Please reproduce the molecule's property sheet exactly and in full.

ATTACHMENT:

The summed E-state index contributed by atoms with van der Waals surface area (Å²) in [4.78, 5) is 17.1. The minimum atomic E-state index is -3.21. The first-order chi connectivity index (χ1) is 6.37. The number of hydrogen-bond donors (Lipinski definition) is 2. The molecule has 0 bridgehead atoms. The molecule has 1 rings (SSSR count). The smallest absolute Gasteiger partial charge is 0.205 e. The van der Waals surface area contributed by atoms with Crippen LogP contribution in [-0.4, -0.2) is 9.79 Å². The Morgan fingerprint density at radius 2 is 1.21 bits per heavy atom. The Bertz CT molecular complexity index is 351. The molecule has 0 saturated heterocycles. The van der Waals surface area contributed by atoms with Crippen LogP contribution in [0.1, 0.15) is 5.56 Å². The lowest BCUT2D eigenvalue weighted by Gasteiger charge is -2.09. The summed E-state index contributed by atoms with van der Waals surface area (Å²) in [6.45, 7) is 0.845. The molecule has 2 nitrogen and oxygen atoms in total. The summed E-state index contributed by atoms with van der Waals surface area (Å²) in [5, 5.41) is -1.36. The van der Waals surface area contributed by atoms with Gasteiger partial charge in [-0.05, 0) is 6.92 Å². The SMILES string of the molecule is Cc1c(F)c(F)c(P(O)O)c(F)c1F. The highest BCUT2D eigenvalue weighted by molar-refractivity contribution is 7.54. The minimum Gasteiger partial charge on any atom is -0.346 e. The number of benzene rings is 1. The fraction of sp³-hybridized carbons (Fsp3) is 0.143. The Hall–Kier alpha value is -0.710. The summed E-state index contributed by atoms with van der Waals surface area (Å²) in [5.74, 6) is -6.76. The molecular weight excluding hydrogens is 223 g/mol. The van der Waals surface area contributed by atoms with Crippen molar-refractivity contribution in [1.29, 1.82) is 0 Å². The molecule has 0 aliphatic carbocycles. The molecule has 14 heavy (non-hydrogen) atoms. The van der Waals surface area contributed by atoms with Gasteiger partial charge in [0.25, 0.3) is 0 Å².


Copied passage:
The summed E-state index contributed by atoms with van der Waals surface area (Å²) in [4.78, 5) is 17.1. The minimum atomic E-state index is -3.21. The first-order chi connectivity index (χ1) is 6.37. The number of hydrogen-bond donors (Lipinski definition) is 2. The molecule has 0 bridgehead atoms. The molecule has 1 rings (SSSR count). The smallest absolute Gasteiger partial charge is 0.205 e. The van der Waals surface area contributed by atoms with Crippen LogP contribution in [-0.4, -0.2) is 9.79 Å². The Morgan fingerprint density at radius 2 is 1.21 bits per heavy atom. The Bertz CT molecular complexity index is 351. The molecule has 0 saturated heterocycles. The van der Waals surface area contributed by atoms with Crippen LogP contribution in [0.1, 0.15) is 5.56 Å². The lowest BCUT2D eigenvalue weighted by Gasteiger charge is -2.09. The summed E-state index contributed by atoms with van der Waals surface area (Å²) in [6.45, 7) is 0.845. The molecule has 2 nitrogen and oxygen atoms in total. The summed E-state index contributed by atoms with van der Waals surface area (Å²) in [5, 5.41) is -1.36. The van der Waals surface area contributed by atoms with Gasteiger partial charge in [-0.05, 0) is 6.92 Å². The SMILES string of the molecule is Cc1c(F)c(F)c(P(O)O)c(F)c1F. The highest BCUT2D eigenvalue weighted by molar-refractivity contribution is 7.54. The minimum Gasteiger partial charge on any atom is -0.346 e. The number of benzene rings is 1. The fraction of sp³-hybridized carbons (Fsp3) is 0.143. The Hall–Kier alpha value is -0.710. The summed E-state index contributed by atoms with van der Waals surface area (Å²) in [5.74, 6) is -6.76. The molecular weight excluding hydrogens is 223 g/mol. The van der Waals surface area contributed by atoms with Crippen molar-refractivity contribution in [1.29, 1.82) is 0 Å². The molecule has 0 aliphatic carbocycles. The molecule has 14 heavy (non-hydrogen) atoms. The van der Waals surface area contributed by atoms with Gasteiger partial charge in [0.25, 0.3) is 0 Å².